Advance Notice: Briefs

Settlement reached in T-Mobile/Sprint merger

By: - March 13, 2020 12:28 pm
AG William Barr

U.S. Attorney General William Barr in Washington, DC. The DOJ approved the Sprint-T-Mobile merger last year. | Win McNamee/Getty Images

Michigan Attorney General Dana Nessel and a coalition of attorneys general reached a settlement to end their legal challenge of a T-Mobile and Sprint merger.

The initial legal challenge, brought by multiple state attorneys general across the country, claimed the merger between the cell phone giants was unlawful. The coalition was concerned the merger would reduce competition and increase prices for consumers. But the settlement, announced Wednesday by Nessel, includes agreed-upon terms to protect low-income consumers and T-Mobile and Sprint employees.

Attorney General Dana Nessel at the Mackinac Policy Conference, May 29, 2019 | Andrew Roth

“The terms of this settlement are reasonable and achieved some of the goals my office was fighting for – principally, assurances that this merger will not adversely impact vulnerable consumers,” Nessel said in a press release.

Terms of the settlement are:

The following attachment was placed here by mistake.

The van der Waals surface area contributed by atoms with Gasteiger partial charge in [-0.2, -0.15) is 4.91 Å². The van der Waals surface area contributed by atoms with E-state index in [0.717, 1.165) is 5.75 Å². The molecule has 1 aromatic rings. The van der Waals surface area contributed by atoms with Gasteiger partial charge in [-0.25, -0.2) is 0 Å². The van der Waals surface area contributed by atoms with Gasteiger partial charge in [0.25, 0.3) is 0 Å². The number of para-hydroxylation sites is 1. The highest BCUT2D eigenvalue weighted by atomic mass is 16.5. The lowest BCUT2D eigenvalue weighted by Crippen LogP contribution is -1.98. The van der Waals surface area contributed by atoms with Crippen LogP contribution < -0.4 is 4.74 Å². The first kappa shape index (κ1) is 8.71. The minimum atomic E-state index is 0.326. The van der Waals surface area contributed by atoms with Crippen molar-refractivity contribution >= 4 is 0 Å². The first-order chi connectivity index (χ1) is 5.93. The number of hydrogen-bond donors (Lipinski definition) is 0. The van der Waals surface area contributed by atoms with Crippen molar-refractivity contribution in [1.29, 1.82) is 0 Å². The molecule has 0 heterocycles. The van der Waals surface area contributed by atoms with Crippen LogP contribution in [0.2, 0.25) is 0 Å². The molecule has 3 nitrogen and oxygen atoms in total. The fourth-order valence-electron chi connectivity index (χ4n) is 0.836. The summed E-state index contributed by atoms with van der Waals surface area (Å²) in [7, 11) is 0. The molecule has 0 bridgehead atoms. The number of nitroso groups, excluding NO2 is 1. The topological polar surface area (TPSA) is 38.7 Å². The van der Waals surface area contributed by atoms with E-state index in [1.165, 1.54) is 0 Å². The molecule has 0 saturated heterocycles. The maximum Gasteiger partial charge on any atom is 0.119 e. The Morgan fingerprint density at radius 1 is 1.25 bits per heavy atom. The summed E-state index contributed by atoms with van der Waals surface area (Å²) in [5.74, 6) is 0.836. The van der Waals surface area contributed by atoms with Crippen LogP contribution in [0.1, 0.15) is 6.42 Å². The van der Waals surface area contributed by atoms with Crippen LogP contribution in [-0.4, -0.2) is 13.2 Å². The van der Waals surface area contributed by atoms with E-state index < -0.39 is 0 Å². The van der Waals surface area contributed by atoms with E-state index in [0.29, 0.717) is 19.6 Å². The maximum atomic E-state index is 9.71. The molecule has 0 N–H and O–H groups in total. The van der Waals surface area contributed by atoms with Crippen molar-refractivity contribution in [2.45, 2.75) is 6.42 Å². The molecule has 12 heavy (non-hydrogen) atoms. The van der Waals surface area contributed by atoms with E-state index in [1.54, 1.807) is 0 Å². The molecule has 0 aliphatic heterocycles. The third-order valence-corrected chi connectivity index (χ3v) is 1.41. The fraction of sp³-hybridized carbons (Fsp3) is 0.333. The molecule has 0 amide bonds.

• T-Mobile will make low-cost plans available in plaintiff states
  • T-Mobile will keep some plan rates at the same price for at least two years
  • Mobile broadband will be made available to “qualifying low-income households” with children in school in plaintiff states
  • T-Mobile and Sprint employees in good standing “will receive an offer of substantially similar employment” after the companies close and a new one is opened
  • T-Mobile is to increase the participation rate in its Diversity and Inclusion Program to 60% “within three years of the transaction” 
  • Each plaintiff state will be reimbursed by T-Mobile for costs of investigation efforts
  • The attorneys general will not appeal the lower court’s decision

“This settlement not only provides financial safeguards for low-income households and customers, but requires T-Mobile to retain employees in good standing, increase the diversity of its workforce and reimburse Michigan taxpayers for legal expenses resulting from this lawsuit,” Nessel said. 

The 14-state coalition first filed the complaint against the merger in June 2019 and voiced concerns when the U.S. Department of Justice approved the merger in July 2019. 

U.S. District Court Judge Victor Marrero ruled in favor of T-Mobile and Sprint in February. 

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C.J. Moore
C.J. Moore

C.J. Moore covers the environment and the Capitol. She previously worked at NASA’s Glenn Research Center in Cleveland as a public affairs staff science writer. She also previously covered crop sustainability and coal pollution issues for Great Lakes Echo. In addition, she served as editor in chief at The State News and covered its academics and research beat. She is a journalism graduate student at Michigan State University.